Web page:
Kratom : Less Potential for Abuse and Dependance Than Nutmeg

Last summer a wave of anger swept over the entire US when the DEA (Drug Enforcement Administration) announced their intention of temporarily banning the popular medicinal plant.
It got even more bizarre when the DEA wrote the following on the Federal Register: “The placement of these opioids into Schedule I of the (United States) Controlled Substances Act is necessary to avoid an imminent hazard to the public safety.” For those who are not familiar with the list of Schedule I drugs, it includes drugs such as Heroin, LSD, Ecstasy and MDMA – substances with no medical use in treatment and a high potential for abuse.
You can imagine the nation-wide outrage caused by this categorization when kratom is proven to help people around the world who suffer from severe chronic pain and help them overcome addictions to powerful prescription painkillers.
The DEA’s federal proposal sparked a massive backlash when they opened up a public comment period on a federal website. More than 22,000 comments rolled in fast and furious in no time. Veterans, former opiate addicts, natural remedy seekers – people whose quality of life improved tremendously thanks to kratom – they all vent their feelings about the impending ban. The response must have been so overwhelming that the DEA was forced to postpone their intention indefinitely. This is a huge victory for the Kratom community and shows that we can make a difference even when the odds are against us.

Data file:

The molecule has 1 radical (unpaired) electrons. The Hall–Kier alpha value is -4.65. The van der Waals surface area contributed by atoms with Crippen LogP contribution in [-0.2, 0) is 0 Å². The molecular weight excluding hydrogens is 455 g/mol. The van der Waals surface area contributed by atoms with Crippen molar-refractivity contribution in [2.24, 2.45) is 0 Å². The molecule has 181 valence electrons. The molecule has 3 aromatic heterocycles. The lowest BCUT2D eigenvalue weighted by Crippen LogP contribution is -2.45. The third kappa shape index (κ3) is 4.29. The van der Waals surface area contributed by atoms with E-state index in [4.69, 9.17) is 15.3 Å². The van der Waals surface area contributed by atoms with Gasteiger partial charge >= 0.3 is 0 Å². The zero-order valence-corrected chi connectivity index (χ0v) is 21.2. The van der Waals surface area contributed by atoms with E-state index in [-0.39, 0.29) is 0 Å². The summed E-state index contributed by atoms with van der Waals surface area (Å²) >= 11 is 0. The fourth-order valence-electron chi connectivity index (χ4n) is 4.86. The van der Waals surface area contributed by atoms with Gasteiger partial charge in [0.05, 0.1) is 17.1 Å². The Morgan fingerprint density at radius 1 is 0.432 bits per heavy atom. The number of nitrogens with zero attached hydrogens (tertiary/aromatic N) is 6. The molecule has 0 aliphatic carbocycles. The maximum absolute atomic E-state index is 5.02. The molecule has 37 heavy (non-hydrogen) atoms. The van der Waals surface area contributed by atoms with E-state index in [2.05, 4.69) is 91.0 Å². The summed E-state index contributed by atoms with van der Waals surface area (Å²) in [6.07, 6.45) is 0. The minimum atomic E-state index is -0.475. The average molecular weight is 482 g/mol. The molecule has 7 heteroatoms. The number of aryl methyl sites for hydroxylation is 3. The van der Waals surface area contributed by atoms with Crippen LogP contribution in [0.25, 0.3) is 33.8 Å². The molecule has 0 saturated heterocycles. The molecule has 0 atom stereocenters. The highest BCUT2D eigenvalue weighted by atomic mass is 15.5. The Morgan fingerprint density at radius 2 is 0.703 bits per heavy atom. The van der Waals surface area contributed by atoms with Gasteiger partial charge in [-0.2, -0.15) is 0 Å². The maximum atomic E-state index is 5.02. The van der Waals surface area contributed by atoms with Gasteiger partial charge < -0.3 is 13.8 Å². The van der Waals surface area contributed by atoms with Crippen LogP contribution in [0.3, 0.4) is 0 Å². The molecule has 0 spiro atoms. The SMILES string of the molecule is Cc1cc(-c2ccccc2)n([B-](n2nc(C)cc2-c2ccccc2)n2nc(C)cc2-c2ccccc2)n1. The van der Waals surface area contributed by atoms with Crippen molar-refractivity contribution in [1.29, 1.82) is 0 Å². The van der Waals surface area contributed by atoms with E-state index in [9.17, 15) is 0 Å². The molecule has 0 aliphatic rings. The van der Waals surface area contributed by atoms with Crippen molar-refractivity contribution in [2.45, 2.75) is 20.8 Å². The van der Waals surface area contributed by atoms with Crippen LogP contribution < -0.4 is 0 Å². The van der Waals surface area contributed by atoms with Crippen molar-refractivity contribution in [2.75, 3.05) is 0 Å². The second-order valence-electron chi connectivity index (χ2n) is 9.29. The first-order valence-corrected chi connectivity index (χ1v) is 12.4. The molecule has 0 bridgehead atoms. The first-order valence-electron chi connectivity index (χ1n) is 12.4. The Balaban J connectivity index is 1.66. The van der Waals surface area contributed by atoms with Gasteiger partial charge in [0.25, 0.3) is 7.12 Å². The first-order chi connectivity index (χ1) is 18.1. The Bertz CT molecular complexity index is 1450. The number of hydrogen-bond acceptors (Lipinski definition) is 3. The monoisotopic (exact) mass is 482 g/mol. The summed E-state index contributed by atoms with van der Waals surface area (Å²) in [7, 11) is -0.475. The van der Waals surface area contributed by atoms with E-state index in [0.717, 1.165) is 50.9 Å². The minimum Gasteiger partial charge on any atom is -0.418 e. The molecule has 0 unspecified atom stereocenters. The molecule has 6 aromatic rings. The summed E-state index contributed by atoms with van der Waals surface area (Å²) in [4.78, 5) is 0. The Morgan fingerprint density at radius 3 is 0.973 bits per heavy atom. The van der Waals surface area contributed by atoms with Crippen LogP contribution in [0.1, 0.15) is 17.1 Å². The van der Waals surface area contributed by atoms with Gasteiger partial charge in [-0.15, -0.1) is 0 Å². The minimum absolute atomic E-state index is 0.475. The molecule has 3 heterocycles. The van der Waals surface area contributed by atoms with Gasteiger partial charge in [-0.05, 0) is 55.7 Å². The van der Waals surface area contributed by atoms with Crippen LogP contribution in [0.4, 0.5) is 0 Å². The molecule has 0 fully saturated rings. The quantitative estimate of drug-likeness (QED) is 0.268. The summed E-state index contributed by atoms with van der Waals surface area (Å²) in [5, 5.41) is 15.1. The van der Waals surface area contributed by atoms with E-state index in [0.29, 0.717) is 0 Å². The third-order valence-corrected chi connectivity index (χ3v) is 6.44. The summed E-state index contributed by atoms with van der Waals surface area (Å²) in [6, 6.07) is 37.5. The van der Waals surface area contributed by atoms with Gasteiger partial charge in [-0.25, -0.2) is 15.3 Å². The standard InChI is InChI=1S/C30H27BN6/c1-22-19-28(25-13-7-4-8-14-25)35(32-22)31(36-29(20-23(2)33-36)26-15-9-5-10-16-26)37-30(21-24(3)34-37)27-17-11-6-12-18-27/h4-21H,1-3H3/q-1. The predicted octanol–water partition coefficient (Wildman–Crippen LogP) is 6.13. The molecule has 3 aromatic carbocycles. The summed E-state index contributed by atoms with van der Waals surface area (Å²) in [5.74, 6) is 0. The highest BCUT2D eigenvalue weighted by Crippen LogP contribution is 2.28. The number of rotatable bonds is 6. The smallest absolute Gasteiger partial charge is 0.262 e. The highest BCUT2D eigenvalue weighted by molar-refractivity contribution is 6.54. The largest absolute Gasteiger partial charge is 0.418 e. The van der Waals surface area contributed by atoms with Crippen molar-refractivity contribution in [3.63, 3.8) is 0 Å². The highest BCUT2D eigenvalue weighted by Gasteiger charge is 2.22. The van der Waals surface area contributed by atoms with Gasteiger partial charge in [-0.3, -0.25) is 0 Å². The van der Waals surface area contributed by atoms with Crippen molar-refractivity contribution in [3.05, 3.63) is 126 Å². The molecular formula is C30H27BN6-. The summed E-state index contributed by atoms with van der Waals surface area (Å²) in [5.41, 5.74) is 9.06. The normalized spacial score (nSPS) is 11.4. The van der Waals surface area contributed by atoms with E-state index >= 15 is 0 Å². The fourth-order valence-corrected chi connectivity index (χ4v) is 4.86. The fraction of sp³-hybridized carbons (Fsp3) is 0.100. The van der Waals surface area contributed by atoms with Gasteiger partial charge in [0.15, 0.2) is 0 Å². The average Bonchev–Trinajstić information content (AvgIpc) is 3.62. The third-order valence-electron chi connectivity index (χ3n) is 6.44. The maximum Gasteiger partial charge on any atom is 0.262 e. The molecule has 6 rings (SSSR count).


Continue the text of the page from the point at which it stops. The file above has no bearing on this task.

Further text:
Naturally, this news and the general Kratom debate created a sensation and drew more attention to the medicinal plant, its use and benefits. A long-awaited analysis shows that Mitragyna Speciosa is no more harmful if not less than “nutmeg, hops, St. John’s Wort, chamomile, guarana, and kola nut” – all substances that are obtainable everywhere and have no restrictions in use.

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